Please let me have any tips, comments, ideas, problems or information that I can pass on to other hedgehog rehabilitators by way of this newsletter. If you are anywhere other than in the UK please remember this newsletter is about the European Hedgehog and that drugs and legal implications may be different in other countries Carers’ Tips

For any one trying to syringe feed a shy hog try dipping the end in honey. Not good for teeth but for just short term it works.

I often recommend fennel to help prevent bloat in hoglets. I have been using a Milupa baby drink that I think is now discontinued. A carer has been in touch to say that she has found a product called Windypops in a health food shop that seems to work – it is based on fennel and chamomile. She adds a drop to each feed.

When you get a call about a dead hedgehog – perhaps a female has been killed and her babies have been rescued – do get the person to bring the “dead” hedgehogs along as well as the living. Recently a non-breathing injured hedgehog made a miraculous recovery; leaving me to hand rear her hoglets. Remember that most members of the public have no idea whether a hedgehog is dead or alive and many have no idea of the size of adults and hoglets. A recent baby weighed 23oz.

On the subject of weights I ask people to weigh hedgehogs so I can give advice re feeding etc. Many people are hopeless and cannot estimate the size of a hedgehog even the palm of the hand or tennis ball sizes vary considerably. I feel it is far better to get an actual weight. Having said that a recent hedgehog was weighed at 8lbs, I naturally queried that and the weight then became 8oz. Several days later the hedgehog was brought to me almost dead. It weighed 80gms. This shows that to be absolutely sure about the advice you are giving you really need to see the hedgehog. My advice on the 8oz hedgehog was wrong because it was an 80gm hoglet (although they would not bring it to me anyway – until too late).

Requests for information
The originators of these questions have already received these comments but I am now sharing them with other readers:

Request 1 - We have a perfectly healthy hedgehog, apart from the fact that the end of its spines are curly. The vet is concerned that this might be a genetic problem. Has anyone come across anything like this before, and if so, can they shed any light on the subject?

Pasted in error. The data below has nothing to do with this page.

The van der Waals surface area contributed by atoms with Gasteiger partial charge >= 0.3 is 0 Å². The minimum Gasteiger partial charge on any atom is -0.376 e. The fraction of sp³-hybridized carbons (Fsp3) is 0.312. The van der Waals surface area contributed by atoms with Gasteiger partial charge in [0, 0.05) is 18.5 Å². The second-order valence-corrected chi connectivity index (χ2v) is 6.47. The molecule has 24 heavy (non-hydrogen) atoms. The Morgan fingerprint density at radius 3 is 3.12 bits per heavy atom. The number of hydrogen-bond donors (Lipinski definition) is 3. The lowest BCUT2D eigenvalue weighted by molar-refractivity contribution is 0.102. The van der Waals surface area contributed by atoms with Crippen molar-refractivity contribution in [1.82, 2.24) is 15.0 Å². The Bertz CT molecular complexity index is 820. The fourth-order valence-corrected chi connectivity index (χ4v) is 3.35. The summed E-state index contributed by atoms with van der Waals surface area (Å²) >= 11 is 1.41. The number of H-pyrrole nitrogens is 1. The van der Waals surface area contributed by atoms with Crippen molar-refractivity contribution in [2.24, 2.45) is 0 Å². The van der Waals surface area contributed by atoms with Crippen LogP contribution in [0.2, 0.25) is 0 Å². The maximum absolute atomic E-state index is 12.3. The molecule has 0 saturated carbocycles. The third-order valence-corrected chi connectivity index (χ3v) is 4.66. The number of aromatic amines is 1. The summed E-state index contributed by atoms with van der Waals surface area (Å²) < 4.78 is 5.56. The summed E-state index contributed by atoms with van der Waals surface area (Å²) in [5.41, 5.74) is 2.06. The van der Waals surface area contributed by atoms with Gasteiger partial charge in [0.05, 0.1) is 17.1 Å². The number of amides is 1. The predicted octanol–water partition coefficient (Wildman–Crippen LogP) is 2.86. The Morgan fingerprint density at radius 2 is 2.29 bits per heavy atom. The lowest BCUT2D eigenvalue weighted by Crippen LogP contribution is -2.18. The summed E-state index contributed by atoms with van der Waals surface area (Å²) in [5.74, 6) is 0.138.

Reply 1 - genetics or burning are the most likely explanations

Reply 2 - I have experienced this with hedgehogs & mite infestations. Several hedgehogs with a bad mite infestation have had very curly tips to spines including the 1st lot of new spines that have grown to replace any that have fallen. After the 2nd new lot of spines, they seem to revert to normal spines.

I have found a course of ivomectin injections, 0.02 cc (200microgrammes) per kg of hedgehog weight will cure this. One injection weekly for 5 or 6 weeks.

Reply 3 - It sounds more like a keratinization disorder. Dogs with zinc, vit A, and/or essential fatty acid deficiencies suffer from keratinization disorders. There are supplements that combine zinc and essential fatty acids. These are available from vets. "Efadose" by Virbac is one such product.

Reply 4 - Sorry I've never seen a hog with curly spines before. I would agree it is likely to be genetic. If you want to investigate it you could try sending spines and skin biopsies for microscopy / histopathology.

Reply 5 - I had several hedgehogs like this over the years, but they were all very dark in colour and did not put on weight as quick as the other litter members. I put them in a walled garden to monitor but to allow them their freedom. They all died before the winter and the vet and I check over the bodies and found they all had heart defects. I raised this with at two of Rays (Jackson) meetings at Petty Pool and some other carers have found the same thing, but have not had the bodies checked over.